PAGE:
When I tried to contact John Rogers to ask him why he was giving money to Peter Nash to defend his lawsuit, John Rogers had his attorney send me a cease and desist letter not to contact him.

I have a copy of an signed affidavit from John Rogers dated July 26, 2012 that he loaned approximately $166,200 to Peter Nash. The third sentence of the affidavit states:

"During the years of 2009 and 2010 I loaned approximately $166,200 to Mr. Nash. These wire transfers were unsecured loans for which no formal loan agreements or documents were executed between Mr. Nash, myself or my companies."

My wife and I have a Judgment against Peter Nash and Roxanne Nash. As of today the Judgment including the 8.5% interest amounts to approximately $500,000. I have a bunch of collateral from Peter Nash which would help pay down the Judgment but does Peter Nash give me any provenance or try to help me sell it, no. For example I have an Ed Delahanty Trophy bat that Peter Nash gave to me as collateral on the bat it says "Presented To Edward Delahanty Four Home Runs July 13, 1896". But Peter Nash has refused to help me sell it. Nash writes volumes about baseball memorabilia and goes into extreme details on his Hauls of Shame website but refuses to write anything about the rare memorabilia that he gave me as collateral.
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Old 01-30-2014, 01:19 PM
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Quote:
Originally Posted by Sunny View Post
It's true that Peter Nash is friendly with John Rogers. Nash said in court filed papers that John Rogers had agreed to contribute $10,000 for Nash's legal fees... The NY Daily News wrote an article about it, see link below.

http://www.nydailynews.com/blogs/ite...morabilia-exec

When I tried to contact John Rogers to ask him why he was giving money to Peter Nash to defend his lawsuit, John Rogers had his attorney send me a cease and desist letter not to contact him.

I have a copy of an signed affidavit from John Rogers dated July 26, 2012 that he loaned approximately $166,200 to Peter Nash. The third sentence of the affidavit states:

"During the years of 2009 and 2010 I loaned approximately $166,200 to Mr. Nash. These wire transfers were unsecured loans for which no formal loan agreements or documents were executed between Mr. Nash, myself or my companies."

My wife and I have a Judgment against Peter Nash and Roxanne Nash. As of today the Judgment including the 8.5% interest amounts to approximately $500,000. I have a bunch of collateral from Peter Nash which would help pay down the Judgment but does Peter Nash give me any provenance or try to help me sell it, no. For example I have an Ed Delahanty Trophy bat that Peter Nash gave to me as collateral on the bat it says "Presented To Edward Delahanty Four Home Runs July 13, 1896". But Peter Nash has refused to help me sell it. Nash writes volumes about baseball memorabilia and goes into extreme details on his Hauls of Shame website but refuses to write anything about the rare memorabilia that he gave me as collateral.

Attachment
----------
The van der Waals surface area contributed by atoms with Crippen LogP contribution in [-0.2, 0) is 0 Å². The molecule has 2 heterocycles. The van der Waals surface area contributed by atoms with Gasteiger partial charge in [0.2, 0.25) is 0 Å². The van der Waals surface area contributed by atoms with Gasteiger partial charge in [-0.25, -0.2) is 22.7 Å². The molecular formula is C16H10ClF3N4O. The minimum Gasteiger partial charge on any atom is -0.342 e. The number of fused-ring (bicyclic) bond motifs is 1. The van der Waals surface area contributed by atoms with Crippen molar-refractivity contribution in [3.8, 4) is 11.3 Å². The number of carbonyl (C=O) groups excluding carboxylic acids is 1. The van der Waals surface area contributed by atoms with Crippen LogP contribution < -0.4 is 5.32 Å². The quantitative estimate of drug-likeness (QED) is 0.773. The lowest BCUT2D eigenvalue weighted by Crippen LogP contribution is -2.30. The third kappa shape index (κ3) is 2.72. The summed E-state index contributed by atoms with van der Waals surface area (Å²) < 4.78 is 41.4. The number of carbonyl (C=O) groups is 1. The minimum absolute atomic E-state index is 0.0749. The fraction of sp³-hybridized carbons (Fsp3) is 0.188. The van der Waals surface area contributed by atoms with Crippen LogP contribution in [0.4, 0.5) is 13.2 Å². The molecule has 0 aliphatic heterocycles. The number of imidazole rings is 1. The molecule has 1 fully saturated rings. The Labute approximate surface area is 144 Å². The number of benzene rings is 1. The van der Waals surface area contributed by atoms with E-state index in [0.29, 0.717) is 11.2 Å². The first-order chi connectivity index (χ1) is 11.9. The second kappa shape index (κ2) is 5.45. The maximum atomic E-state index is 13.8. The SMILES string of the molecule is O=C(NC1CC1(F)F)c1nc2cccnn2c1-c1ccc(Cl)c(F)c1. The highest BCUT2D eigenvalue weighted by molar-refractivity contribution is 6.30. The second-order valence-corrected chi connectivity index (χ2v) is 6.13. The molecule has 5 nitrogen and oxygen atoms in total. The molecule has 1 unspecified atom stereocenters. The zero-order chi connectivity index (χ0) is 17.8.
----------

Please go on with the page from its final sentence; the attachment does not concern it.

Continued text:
Well in poor Peter’s defense he’s very busy dragging dead people like Halper thru the mud for their fake items. So I’m not sure how much time he has left these days to address his own creations and questionable items. Then you have to add in the man crush on Lifson, the other bills, the warrants and legal letters….there’s only so many hours in the day Robert come on!

Peter Nash keeping the hobby safe as long as there’s no mirror around.
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  #40  
Old 01-30-2014, 01:21 PM
wonkaticket wonkaticket is offline
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Originally Posted by Sunny View Post
My wife and I have a Judgment against Peter Nash and Roxanne Nash. As of today the Judgment including the 8.5% interest amounts to approximately $500,000. I have a bunch of collateral from Peter Nash which would help pay down the Judgment but does Peter Nash give me any provenance or try to help me sell it, no. For example I have an Ed Delahanty Trophy bat that Peter Nash gave to me as collateral on the bat it says "Presented To Edward Delahanty Four Home Runs July 13, 1896". But Peter Nash has refused to help me sell it. Nash writes volumes about baseball memorabilia and goes into extreme details on his Hauls of Shame website but refuses to write anything about the rare memorabilia that he gave me as collateral.


Just so Peter's fans see this...hmmmm...wonder why that would be?
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Old 01-30-2014, 02:19 PM
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There was a huge article in the Arkansas Times a while back about the incredible photo archive Rogers has compiled. Basically what he does is go to big city newspapers and offer to take their archived photographs and make digital copies for them and in return he takes possession of the originals and they make their way in to the hobby. I bought some original pictures at the National in Chicago and they were stunning.
The comment above about the FBI suddenly dropping in on his business and snooping around shortly after former employees entered guilty pleas in federal court is hardly surprising. Deals for shorter sentences based on cooperation are the norm these days...
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Old 01-30-2014, 02:21 PM
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I remember Rogers coming to the Net 54 Board a while ago to comment on posts which detailed his flipping a T206 Honus Wagner he purchased. Maybe someone with better computer skills than I possess can pull up that old thread
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  #43  
Old 01-30-2014, 03:10 PM
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http://www.net54baseball.com/showthread.php?t=90460

http://www.net54baseball.com/showthread.php?t=91558
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  #44  
Old 01-30-2014, 04:31 PM
sylbry sylbry is offline
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Originally Posted by slidekellyslide View Post
I wonder what they took?